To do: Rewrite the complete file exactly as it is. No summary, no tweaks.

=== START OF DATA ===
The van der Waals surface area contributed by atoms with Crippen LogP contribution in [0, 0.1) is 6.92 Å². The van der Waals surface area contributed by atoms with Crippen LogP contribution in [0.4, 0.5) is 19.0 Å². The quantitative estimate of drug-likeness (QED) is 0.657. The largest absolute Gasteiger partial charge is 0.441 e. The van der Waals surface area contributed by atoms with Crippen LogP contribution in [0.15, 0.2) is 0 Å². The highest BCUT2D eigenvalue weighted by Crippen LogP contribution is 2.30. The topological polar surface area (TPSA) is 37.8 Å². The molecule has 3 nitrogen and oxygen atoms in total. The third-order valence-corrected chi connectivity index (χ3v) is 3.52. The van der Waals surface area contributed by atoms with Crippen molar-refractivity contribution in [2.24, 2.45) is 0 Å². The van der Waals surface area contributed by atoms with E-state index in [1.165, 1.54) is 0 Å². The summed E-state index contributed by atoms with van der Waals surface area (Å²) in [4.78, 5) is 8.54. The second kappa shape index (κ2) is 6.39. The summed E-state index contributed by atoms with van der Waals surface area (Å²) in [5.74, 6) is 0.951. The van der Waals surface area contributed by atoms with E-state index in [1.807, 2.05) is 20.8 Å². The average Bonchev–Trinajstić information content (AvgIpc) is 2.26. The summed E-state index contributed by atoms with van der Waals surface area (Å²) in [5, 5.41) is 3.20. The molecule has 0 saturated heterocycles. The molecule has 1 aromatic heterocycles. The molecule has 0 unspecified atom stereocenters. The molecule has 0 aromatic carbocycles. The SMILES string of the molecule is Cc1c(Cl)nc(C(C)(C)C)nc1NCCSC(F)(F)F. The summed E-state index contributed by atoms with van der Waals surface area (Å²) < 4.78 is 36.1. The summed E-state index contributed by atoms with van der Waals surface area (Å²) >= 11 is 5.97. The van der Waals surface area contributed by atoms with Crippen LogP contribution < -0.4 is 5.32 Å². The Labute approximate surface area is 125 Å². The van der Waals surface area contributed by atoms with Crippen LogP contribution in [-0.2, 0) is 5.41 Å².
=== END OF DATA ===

The van der Waals surface area contributed by atoms with Crippen LogP contribution in [0, 0.1) is 6.92 Å². The van der Waals surface area contributed by atoms with Crippen LogP contribution in [0.4, 0.5) is 19.0 Å². The quantitative estimate of drug-likeness (QED) is 0.657. The largest absolute Gasteiger partial charge is 0.441 e. The van der Waals surface area contributed by atoms with Crippen LogP contribution in [0.15, 0.2) is 0 Å². The highest BCUT2D eigenvalue weighted by Crippen LogP contribution is 2.30. The topological polar surface area (TPSA) is 37.8 Å². The molecule has 3 nitrogen and oxygen atoms in total. The third-order valence-corrected chi connectivity index (χ3v) is 3.52. The van der Waals surface area contributed by atoms with Crippen molar-refractivity contribution in [2.24, 2.45) is 0 Å². The van der Waals surface area contributed by atoms with E-state index in [1.165, 1.54) is 0 Å². The summed E-state index contributed by atoms with van der Waals surface area (Å²) in [4.78, 5) is 8.54. The second kappa shape index (κ2) is 6.39. The summed E-state index contributed by atoms with van der Waals surface area (Å²) in [5.74, 6) is 0.951. The van der Waals surface area contributed by atoms with E-state index in [1.807, 2.05) is 20.8 Å². The average Bonchev–Trinajstić information content (AvgIpc) is 2.26. The summed E-state index contributed by atoms with van der Waals surface area (Å²) in [5, 5.41) is 3.20. The molecule has 0 saturated heterocycles. The molecule has 1 aromatic heterocycles. The molecule has 0 unspecified atom stereocenters. The molecule has 0 aromatic carbocycles. The SMILES string of the molecule is Cc1c(Cl)nc(C(C)(C)C)nc1NCCSC(F)(F)F. The summed E-state index contributed by atoms with van der Waals surface area (Å²) < 4.78 is 36.1. The summed E-state index contributed by atoms with van der Waals surface area (Å²) >= 11 is 5.97. The van der Waals surface area contributed by atoms with Crippen LogP contribution < -0.4 is 5.32 Å². The Labute approximate surface area is 125 Å². The van der Waals surface area contributed by atoms with Crippen LogP contribution in [-0.2, 0) is 5.41 Å².